IBM Researchers find way to make Bitcoin’s Proof-of-Work More Efficient
Scientists at IBM Research claim to have found a new way to make the Bitcoin’s Proof-of-Work (PoW) consensus Protocol to be more efficient in its use of energy without affecting its scalability and security.
Bitcoin has been known to use as much energy as a small country for just running mathematical computations which need to change in order for it to scale.
The R&D arm of IBM published a paper titled ‘Hybrid-IoT: Hybrid Blockchain Architecture for Internet of Things – PoW Sub-blockchains’ where they made comparisons of PoW to The Internet of Things (IoT) which has also evolved into a “decentralized system of cooperating smart objects with the requirement, among others, of achieving distributed consensus.”
They raised the problem that IoT platform solutions are centralized cloud-computing infrastructures and causes problems like high cloud server maintenance costs, issues with supporting time-critical IoT applications, security and trust.
They concluded that by using blockchain technology into IoT can help achieve a proper distributed consensus-based IoT system that overcomes all the above issues. Therefore they adopted Bitcoin’s PoW into Hybrid-IoT (hybrid blockchain architecture for IoT) where subgroups of IoT devices form PoW blockchains, referred to as PoW sub-blockchains. Then, the connection among the PoW sub-blockchains employs a Byzantine Fault Tolerant (BFT) protocol, such as Polkadot or Cosmos, to achieve scalability.
To make things more difficult, IoT devices widely range in their computational power and energy resources as its a broader category which includes everything from a mere temperature sensor to an autonomous internet-connected automobile. With some IoT devices not having the bandwidth to solve much complex PoW computations, there is a need for a better system that focuses on energy efficiency without compromising scalability and security.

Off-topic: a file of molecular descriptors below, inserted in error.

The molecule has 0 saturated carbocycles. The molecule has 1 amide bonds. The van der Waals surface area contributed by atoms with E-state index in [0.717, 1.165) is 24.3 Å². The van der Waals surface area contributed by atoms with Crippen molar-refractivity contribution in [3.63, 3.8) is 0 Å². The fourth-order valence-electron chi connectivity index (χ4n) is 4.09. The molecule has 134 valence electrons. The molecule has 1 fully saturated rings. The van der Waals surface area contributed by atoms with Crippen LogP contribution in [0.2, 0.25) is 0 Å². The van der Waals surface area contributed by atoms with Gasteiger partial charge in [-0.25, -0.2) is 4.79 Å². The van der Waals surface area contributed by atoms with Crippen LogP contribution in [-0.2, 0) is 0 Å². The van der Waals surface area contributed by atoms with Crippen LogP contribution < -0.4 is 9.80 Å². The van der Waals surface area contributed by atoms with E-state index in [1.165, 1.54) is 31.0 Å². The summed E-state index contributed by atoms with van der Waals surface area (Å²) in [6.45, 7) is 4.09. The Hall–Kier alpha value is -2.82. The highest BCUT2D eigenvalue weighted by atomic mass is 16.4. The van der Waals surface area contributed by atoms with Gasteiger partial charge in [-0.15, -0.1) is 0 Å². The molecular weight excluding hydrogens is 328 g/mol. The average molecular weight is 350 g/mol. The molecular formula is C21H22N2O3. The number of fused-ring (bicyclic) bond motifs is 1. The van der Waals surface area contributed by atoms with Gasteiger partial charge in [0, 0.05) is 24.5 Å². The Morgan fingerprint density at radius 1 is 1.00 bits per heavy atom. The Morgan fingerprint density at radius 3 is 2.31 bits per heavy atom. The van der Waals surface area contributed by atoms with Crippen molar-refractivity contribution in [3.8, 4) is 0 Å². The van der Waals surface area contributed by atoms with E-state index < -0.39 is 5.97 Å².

The team first defined a set of blockchain-IoT integration metrics and tested the design with a simulation framework. They studied the sensitivity of blockchain parameters including blockchain block sizes and block generation intervals, device locations, and the number of peers. The data gathered from these simulations were done on the IBM POWER8 supercomputer that helped frame this problem from the perspective of multi-objective optimization that considered the selection of the sub blockchains subject to scalability, security, peer’s roles, and other integration metrics.
The team examined the results that led to the definition of a set of “sweet spot” guidelines that cluster geographically distributed IoT devices into sub-blockchains, according to preferences made by the user. (e.g., one could give more importance to security or to scalability, and consequently apply different weights to the relevant cost function).
The test was conducted in a geographically distributed framework, in which virtualized IoT devices became peers on Hybrid-IoT with different roles within the different PoW sub blockchain. Thousands of experiments were performed to validate the scalability of the system first, and to check its security on the second step including multiple DDOS and other types of attacks.
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